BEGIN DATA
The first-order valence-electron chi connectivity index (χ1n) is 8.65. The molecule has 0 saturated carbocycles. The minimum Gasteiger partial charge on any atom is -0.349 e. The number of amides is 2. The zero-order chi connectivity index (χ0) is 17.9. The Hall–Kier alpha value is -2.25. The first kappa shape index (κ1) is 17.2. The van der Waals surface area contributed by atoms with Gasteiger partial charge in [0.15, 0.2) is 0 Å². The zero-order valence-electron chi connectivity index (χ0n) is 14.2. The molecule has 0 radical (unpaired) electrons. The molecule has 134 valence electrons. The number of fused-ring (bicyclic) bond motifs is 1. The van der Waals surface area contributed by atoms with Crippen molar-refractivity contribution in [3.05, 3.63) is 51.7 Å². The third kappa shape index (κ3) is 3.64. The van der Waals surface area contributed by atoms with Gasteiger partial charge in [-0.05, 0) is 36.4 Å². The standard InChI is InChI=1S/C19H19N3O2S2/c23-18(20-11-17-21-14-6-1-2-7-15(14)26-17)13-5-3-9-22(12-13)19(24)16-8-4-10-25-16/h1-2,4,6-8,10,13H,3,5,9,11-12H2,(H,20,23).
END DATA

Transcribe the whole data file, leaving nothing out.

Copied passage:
The first-order valence-electron chi connectivity index (χ1n) is 8.65. The molecule has 0 saturated carbocycles. The minimum Gasteiger partial charge on any atom is -0.349 e. The number of amides is 2. The zero-order chi connectivity index (χ0) is 17.9. The Hall–Kier alpha value is -2.25. The first kappa shape index (κ1) is 17.2. The van der Waals surface area contributed by atoms with Gasteiger partial charge in [0.15, 0.2) is 0 Å². The zero-order valence-electron chi connectivity index (χ0n) is 14.2. The molecule has 0 radical (unpaired) electrons. The molecule has 134 valence electrons. The number of fused-ring (bicyclic) bond motifs is 1. The van der Waals surface area contributed by atoms with Crippen molar-refractivity contribution in [3.05, 3.63) is 51.7 Å². The third kappa shape index (κ3) is 3.64. The van der Waals surface area contributed by atoms with Gasteiger partial charge in [-0.05, 0) is 36.4 Å². The standard InChI is InChI=1S/C19H19N3O2S2/c23-18(20-11-17-21-14-6-1-2-7-15(14)26-17)13-5-3-9-22(12-13)19(24)16-8-4-10-25-16/h1-2,4,6-8,10,13H,3,5,9,11-12H2,(H,20,23).